Image by Djurdjica Boskovic on Unsplash

Claims for COVID-19 infections at work

Some workers – those on the front lines of industries still active in COVID-times – face a risk of contracting the virus in the course of their employment. This exposure is giving rise to virus-based workers’ compensation claims. The NSW State Insurance Regulatory Authority is publishing a count of COVID-19 workers’ compensation claims, updated daily (with 201 reported claims as at 1 May). These claims remain small in number. As a result, they are unlikely to generate a significant increase in view of the 250,000 new claims the workers’ compensation schemes deal with annually.

Safe Work Australia indicates that in the normal course of business, ‘diseases are significantly underrepresented’ in claims data because of difficulties in making the required links between workplaces and work-related disease. Nurses and paramedics in NSW are among those raising concerns about the need to prove a link between exposure at work and contracting the virus being a problematic barrier to claims. A private member’s bill before the NSW Parliament is seeking to remove that bar for workers in high-risk occupations.

Underclaiming, claim suppression and delays in COVID times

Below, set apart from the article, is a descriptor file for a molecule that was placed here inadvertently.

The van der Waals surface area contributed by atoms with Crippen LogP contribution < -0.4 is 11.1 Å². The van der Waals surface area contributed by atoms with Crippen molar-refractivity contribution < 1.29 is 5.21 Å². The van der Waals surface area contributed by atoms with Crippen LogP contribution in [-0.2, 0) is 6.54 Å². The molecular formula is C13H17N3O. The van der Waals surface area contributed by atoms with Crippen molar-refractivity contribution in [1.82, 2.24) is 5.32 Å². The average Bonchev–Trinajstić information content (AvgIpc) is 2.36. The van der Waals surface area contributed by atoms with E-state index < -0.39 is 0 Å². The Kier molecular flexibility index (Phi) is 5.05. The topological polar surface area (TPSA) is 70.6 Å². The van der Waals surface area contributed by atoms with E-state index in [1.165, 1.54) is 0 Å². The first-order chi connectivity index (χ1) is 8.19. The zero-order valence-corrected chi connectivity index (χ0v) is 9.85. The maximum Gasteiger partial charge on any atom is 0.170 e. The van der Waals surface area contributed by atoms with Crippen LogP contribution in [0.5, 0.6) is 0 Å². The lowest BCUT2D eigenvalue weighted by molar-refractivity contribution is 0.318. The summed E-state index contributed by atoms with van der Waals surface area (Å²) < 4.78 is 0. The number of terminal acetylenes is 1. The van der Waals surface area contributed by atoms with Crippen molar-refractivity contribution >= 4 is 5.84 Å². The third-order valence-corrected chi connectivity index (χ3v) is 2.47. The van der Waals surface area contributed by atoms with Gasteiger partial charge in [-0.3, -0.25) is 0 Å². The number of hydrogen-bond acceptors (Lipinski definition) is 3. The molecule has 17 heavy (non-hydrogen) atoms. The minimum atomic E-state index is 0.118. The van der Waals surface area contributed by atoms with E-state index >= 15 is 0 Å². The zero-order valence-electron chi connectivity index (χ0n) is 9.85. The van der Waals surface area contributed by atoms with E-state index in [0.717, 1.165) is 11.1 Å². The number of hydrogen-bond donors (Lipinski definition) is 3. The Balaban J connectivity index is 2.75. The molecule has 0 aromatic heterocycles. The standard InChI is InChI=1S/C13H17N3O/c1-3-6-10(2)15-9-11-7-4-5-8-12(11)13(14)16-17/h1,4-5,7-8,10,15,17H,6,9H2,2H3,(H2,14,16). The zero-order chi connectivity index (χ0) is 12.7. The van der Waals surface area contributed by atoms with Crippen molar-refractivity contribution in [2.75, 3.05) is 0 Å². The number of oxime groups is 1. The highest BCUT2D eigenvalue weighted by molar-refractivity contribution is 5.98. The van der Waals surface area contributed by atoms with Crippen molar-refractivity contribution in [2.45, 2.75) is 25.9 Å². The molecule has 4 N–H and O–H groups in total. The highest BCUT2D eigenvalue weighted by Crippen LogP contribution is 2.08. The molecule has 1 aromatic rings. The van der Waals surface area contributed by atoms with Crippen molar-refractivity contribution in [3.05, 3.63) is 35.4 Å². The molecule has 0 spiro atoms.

The negative economic conditions created by the pandemic will put many workers in fear of retaining their jobs. It may be that this concern drives injured workers to refrain from claiming for work conditions or transport crash injury.

Outside of the COVID context, stigma about claiming may prevent workers from lodging claims. The ABS reports that 69% of people who sustain work-related injury or illness do not apply for workers’ compensation. Though the main reason is that they consider their condition minor to bother, a small proportion (5%) are concerned about the potential impact on their employment. Where workers are fearful for their job, this concern will increase and could have the effect of suppressing claims.

Some injured workers and people who sustain injuries in transport crashes may also delay necessary treatment for compensable conditions in COVID-times. Media reports suggest people needing treatment for serious conditions or experiencing sudden health problems might be avoiding attending health services for fear of overburdening the system or encountering infectious patients. If people with potentially compensable conditions are doing the same, this too may indirectly suppress claims, or at least exacerbate the seriousness of compensable conditions, and recovery timelines.

Claim drivers are complex and head in multiple directions

COVID-19 consequences of the kind discussed here seem likely to affect claims numbers in a range of ways: some bring new sources of claims, while others change activity in ways that are bound to reduce claims volumes in commensurate ways. The biggest driver of the ultimate impact of the pandemic on the number of claims in schemes will be the duration of the social distancing measures, and their ongoing economic repercussions.


(Featured image: Photo by Scott Rodgerson on Unsplash)